There’s a lot to unpack regarding the Turkish Supreme Court closing the “Kurdish” DTP party. The move comes as the AKP party is rolling out its long-awaited Kurdish initiative. And although the DTP had begun to increasingly oppose the measure, by inflaming public opinion, the party’s closure is certain to be a blow to the effort toward national reconciliation. There’s a lot riding on Turkey resolving its Kurdish population’s grievances — domestically, in terms of national cohesion and bloodshed; and regionally, in terms of its relations with its neighbors. More broadly, an inclusive reconciliation would help Turkey’s EU aspirations, and increase the prospects for a stable northern Iraq, on which the Obama administration is counting.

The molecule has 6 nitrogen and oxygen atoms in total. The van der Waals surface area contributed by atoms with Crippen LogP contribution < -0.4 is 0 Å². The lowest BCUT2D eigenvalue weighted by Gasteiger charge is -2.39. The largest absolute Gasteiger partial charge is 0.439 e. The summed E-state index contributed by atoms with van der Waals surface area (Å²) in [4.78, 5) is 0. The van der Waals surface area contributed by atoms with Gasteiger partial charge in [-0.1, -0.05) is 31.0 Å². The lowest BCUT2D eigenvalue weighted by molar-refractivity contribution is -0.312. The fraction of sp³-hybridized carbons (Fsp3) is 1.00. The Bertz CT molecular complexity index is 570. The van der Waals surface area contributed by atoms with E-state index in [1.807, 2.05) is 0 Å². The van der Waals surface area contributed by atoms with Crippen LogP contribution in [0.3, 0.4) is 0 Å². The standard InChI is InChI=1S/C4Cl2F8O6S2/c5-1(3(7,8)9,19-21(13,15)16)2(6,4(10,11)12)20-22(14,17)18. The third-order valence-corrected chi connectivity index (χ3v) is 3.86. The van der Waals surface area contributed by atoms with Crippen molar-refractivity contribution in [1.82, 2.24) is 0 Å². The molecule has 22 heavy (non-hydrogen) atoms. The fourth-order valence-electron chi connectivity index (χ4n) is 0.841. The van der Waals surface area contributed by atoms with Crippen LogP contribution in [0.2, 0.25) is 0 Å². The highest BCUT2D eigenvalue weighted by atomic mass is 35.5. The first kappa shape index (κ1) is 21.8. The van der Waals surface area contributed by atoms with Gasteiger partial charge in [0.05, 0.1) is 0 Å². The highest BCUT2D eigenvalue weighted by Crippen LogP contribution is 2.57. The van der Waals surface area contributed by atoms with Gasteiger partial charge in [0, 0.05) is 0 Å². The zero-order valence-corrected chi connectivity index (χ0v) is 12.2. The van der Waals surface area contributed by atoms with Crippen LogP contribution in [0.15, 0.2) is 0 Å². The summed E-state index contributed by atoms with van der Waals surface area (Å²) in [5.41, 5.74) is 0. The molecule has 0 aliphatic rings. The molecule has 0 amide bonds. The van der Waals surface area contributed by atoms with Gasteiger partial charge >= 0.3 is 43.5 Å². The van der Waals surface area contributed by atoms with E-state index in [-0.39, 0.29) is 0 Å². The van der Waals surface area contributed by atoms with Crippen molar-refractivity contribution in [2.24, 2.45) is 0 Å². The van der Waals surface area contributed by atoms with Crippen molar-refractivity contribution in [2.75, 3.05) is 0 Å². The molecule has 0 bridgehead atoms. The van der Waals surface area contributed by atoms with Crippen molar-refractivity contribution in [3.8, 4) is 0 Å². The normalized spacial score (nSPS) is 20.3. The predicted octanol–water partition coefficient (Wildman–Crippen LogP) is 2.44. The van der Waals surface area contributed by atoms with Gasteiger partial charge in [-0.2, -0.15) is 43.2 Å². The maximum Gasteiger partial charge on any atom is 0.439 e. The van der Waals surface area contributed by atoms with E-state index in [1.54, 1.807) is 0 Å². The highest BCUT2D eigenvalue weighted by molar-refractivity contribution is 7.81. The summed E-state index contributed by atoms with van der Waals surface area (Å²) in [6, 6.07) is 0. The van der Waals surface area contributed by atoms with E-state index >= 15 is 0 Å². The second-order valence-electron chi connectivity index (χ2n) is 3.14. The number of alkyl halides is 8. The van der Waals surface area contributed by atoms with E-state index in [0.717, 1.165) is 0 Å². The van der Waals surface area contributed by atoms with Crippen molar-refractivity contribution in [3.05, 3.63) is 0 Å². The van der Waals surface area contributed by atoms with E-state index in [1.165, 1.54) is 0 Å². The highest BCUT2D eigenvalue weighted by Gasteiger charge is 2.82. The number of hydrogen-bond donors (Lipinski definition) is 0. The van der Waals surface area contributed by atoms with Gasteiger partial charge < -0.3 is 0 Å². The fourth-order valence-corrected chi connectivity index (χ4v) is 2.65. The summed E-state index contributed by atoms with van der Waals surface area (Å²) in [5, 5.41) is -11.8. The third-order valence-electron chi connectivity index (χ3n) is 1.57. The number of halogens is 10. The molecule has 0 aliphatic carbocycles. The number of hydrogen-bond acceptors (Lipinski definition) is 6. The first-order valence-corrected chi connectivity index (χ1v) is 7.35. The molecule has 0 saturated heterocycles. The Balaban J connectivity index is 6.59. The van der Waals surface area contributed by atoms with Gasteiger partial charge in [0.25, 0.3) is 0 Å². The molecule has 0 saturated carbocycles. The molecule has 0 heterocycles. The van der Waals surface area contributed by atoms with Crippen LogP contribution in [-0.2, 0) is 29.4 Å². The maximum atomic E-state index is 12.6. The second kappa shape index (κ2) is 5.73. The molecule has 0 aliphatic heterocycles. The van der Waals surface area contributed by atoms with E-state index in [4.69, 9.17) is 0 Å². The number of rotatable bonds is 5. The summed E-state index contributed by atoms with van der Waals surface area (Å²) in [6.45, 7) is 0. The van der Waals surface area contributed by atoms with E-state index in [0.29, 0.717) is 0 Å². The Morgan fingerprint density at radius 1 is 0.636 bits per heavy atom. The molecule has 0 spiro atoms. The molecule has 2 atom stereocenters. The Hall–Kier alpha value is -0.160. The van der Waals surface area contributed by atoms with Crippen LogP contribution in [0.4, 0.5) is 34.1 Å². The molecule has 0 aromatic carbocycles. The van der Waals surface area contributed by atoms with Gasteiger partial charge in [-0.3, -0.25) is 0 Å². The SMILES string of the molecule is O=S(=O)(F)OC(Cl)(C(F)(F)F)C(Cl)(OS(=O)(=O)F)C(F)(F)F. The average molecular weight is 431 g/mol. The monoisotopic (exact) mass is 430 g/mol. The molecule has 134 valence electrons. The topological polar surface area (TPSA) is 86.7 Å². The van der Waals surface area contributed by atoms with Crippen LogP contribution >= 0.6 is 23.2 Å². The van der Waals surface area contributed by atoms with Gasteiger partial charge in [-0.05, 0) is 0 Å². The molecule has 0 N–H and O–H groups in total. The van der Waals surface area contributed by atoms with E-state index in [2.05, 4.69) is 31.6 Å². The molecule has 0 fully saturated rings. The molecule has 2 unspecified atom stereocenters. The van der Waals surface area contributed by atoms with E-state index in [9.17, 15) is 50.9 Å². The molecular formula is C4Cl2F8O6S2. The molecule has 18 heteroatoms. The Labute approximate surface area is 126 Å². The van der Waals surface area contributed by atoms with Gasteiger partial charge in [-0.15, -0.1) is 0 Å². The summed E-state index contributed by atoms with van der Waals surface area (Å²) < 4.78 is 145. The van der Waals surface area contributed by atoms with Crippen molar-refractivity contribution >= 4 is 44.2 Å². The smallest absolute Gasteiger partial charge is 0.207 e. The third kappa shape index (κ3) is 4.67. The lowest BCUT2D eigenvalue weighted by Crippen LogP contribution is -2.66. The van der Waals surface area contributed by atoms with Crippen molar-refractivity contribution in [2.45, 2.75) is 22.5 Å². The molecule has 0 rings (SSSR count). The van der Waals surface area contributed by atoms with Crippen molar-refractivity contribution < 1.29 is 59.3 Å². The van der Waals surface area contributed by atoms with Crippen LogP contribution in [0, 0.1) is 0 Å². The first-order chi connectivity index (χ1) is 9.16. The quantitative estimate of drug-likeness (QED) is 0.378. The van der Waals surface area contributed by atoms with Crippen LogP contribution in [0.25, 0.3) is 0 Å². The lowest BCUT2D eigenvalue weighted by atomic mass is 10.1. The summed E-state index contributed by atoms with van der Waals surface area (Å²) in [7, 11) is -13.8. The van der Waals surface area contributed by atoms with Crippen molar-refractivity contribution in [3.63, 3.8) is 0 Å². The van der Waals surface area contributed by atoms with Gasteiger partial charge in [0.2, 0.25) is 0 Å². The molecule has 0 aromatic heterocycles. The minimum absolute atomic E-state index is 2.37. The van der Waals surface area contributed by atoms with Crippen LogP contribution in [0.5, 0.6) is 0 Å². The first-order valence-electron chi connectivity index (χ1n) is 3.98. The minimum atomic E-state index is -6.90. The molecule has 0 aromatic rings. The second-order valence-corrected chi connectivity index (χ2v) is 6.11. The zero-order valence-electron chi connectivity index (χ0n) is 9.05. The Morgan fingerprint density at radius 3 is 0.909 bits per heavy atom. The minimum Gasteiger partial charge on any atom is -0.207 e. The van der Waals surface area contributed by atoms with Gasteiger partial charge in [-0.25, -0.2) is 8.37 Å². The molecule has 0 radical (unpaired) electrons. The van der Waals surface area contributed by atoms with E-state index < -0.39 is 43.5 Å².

But as Yigal Schleifer points out, if the court decision effectively sabotages that initiative, it should be more broadly understand in the context of Turkey’s ongoing struggle between those who wish to reform the state and those who don’t. Again, lots to unpack in terms of religious versus secular, Eastern-leaning versus Western-leaning, civilian versus military. But Schleifer’s post makes a compelling case that although the AKP government is attempting to carry out reforms in an implemental manner, the kinds of reform that are necessary will only be possible with an overhaul of the country’s constitution.
That’s a pretty perilous exercise for a country riddled with as many faultlines as Turkey. Stay tuned.